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The Agurban

#647 – Who Really Owns American Farmland?

Aug 8, 2017


Who Really Owns American Farmland?

As our loyal readers know, we at Agracel have a real affinity for farmers and what they stand for (Agracel history). We refer to the most current Iowa State University Farmland Value Survey to see information on general land value trends, geographical land price relationships, and factors influencing the Iowa land market. A recent report from The New Food Economy entitled Who Really Owns American Farmland? caught our eye. The report pulled information from the Iowa survey, along with other sources.

Below are some key, albeit some disturbing, facts from the report.

  • If you wanted to buy Iowa farmland in 1970, the average going price was $419 per acre, according to the Iowa State University Farmland Value Survey. By 2016, the price per acre was $7,183—a drop from the 2013 peak of $8,716, but still a colossal increase of 1,600 percent. Farmland, the Economist announced in 2014, had outperformed most asset classes for the previous 20 years, delivering average U.S. returns of 12 percent a year with low volatility.
  • Institutional investors have long balanced their portfolios by putting part of their money in natural resources—goldmines and coal fields and forests. But farmland, which was largely held by small property owners and difficult for the financial industry to access, was largely off the table. That changed around 2007. In the wake of the stock market collapse, institutional investors were eager to find new places to park money that might prove more robust than the complex financial instruments that collapsed when the housing bubble burst. What they found was a market ready for change. The owners of farms were aging, and many were looking for a way to get cash out of the enterprises they’d built.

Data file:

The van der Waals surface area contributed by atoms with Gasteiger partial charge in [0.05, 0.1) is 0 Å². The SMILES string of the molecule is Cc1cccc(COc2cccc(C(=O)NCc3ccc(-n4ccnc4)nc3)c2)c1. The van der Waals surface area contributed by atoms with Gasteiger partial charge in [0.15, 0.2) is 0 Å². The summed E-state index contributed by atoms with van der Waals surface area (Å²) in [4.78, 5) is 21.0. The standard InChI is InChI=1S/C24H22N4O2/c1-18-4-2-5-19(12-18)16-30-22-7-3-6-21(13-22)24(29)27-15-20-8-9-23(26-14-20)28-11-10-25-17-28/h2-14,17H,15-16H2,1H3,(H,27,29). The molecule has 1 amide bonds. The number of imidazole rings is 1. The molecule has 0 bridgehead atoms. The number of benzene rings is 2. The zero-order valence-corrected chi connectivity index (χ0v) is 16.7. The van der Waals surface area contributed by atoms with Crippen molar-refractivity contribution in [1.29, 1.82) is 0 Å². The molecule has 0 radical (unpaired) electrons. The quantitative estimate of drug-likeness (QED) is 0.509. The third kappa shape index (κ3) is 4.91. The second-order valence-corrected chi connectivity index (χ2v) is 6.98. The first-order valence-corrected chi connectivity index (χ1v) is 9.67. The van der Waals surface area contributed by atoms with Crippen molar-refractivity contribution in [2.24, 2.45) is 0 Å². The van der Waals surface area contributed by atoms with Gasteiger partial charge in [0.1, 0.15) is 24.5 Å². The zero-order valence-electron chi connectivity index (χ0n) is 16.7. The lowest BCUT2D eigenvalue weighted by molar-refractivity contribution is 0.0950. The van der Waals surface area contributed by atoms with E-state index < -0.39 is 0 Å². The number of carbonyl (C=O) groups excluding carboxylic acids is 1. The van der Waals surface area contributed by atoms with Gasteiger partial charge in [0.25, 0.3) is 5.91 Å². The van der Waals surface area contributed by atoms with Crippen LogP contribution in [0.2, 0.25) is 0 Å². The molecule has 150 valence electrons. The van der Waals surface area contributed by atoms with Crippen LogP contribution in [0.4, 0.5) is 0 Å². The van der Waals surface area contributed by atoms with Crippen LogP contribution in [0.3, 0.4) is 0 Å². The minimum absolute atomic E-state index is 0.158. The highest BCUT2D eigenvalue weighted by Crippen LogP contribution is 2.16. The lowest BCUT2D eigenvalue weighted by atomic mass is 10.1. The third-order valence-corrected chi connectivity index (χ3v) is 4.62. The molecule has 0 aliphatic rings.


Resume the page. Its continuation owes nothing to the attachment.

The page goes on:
• Today, the United States Department of Agriculture (USDA) estimates that at least 30 percent of American farmland is owned by non-operators who lease it out to farmers. And with a median age for the American farmer of about 55, it is anticipated that in the next five years, some 92,000,000 acres (the size of Montana!) will change hands, with much of it passing to investors rather than traditional farmers.
  • Three big factors have contributed to the rapid increase in the prices paid for farmland—which is usually defined to include grazing land and forests: low interest rates, institutional investors, and foreign investors.
  • Foreign buyers already own 25 million acres of U.S. land. That’s about the size of Virginia.
  • States like Iowa have banned the sale of farmland to foreign buyers and others have laws that limit the number of acres that can legally be sold, but it can be quite tricky to tell who is doing the buying. Foreign buyers can hide their identity by creating an American corporation, or buying through a U.S. majority-owned subsidiary.
  • The dangers of high land prices are obvious—especially for younger farmers who are trying to get established and farmers who want to steer away from Big Ag approaches. The dangers of ownership by large corporations and foreign buyers are equally clear. But there is another danger to high, rapidly rising land prices—one that brings to mind the great real estate bust of 2007: a bubble. Bubbles can be devastating, leaving small land owners underwater on their mortgages and depriving them of the crucial collateral they need to get loans on operating expenses.

Agriculture, like all industries, is in a constant state of flux.  Exacerbating it though, is the demography of the ownership, which is rapidly aging.  How the transformation to the next generation of owners takes place, will have long term ramifications.  It is an issue near and dear to us and we will continue to watch it going forward.